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article imageVenezuela opposition governors refuse to be sworn in

By AFP     Oct 18, 2017 in World

Venezuela's opposition said its newly-elected governors would refuse to participate Wednesday in a swearing in ceremony before the pro-government Constituent Assembly, which it does not recognize.

The Democratic Union Roundtable (MUD) said it would not allow its five governors to be subjected to "the blackmail of the fraudulent Constituent Assembly" after President Nicolas Maduro threatened to remove them from office if they refused.

"We will only be sworn in before God and the respective legislative councils and not before the fraudulent Constituent Assembly," the MUD said in a statement shortly before a special swearing-in session convened at the legislative palace.

The opposition had previously said it would not participate but doubts remained until shortly before the ceremony because of internal divisions.

It was unclear early Wednesday whether the refusal would mean the governors are dismissed as Maduro has threatened, and if so, who would replace them.

However, constitutional specialist Jose Vincent Haro said there was no obligation to go before the assembly. "According to the constitution of each state they must be sworn in before the legislative council of their state."

The results of Sunday's closely-watched regional elections were a crushing blow for the opposition coaliton, which had characterized the elections as a referendum on Maduro after months of deadly street protests earlier this year failed to unseat him.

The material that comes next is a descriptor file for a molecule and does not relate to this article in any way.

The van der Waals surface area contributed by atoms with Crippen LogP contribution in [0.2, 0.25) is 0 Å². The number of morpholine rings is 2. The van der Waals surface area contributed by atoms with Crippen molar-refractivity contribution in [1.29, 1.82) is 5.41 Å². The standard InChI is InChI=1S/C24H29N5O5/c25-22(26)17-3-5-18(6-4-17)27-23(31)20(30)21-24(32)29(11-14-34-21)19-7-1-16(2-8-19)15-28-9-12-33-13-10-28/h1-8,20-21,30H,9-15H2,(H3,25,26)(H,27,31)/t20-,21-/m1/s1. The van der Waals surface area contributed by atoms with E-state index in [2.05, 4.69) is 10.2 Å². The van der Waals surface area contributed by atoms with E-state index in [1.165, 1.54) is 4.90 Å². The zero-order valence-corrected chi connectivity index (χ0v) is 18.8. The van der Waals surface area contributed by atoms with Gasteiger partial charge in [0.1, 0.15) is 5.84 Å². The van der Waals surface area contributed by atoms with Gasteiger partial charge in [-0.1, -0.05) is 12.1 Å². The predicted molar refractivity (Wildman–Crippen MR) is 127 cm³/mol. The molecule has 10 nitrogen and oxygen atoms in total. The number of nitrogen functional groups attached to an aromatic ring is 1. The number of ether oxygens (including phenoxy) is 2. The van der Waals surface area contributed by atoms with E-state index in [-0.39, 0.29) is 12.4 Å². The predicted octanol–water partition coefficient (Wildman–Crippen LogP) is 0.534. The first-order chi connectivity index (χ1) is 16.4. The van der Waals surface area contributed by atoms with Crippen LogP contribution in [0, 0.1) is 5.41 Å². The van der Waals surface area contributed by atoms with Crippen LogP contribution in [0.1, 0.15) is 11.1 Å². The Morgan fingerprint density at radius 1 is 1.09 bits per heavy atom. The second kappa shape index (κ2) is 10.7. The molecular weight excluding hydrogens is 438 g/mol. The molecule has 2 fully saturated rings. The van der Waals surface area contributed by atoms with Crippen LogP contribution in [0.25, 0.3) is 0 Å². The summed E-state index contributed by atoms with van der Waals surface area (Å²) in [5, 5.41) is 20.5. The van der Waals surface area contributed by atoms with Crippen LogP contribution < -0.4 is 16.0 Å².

Maduro created the Constituent Assembly in July to bypass the opposition-dominated parliament, packing it with his allies.

International powers have condemned the creation of the assembly, and accuse Maduro of dismantling democracy by taking over state institutions in the wake of an economic collapse caused by the fall in the price of oil, its main source of revenue.

The government took 18 states in Sunday's elections and the MUD only five, despite opinion polls putting it ahead in as many as 18 states.

The oppostion coalition, which accuses the National Electoral Council of being a vehicle of the government, rejected the result and called for a full audit of the electoral process, saying it was riddled with "irregularities."

An immediate consequence of the poll is the opposition's refusal to hold talks with the government on ending the country's political and economic crisis without a full recount of the vote.

"We will not take part in exploratory talks or negotiations unless (the authorities) agree to a recount," said Angel Oropeza, one of the MUD coalition's leaders.

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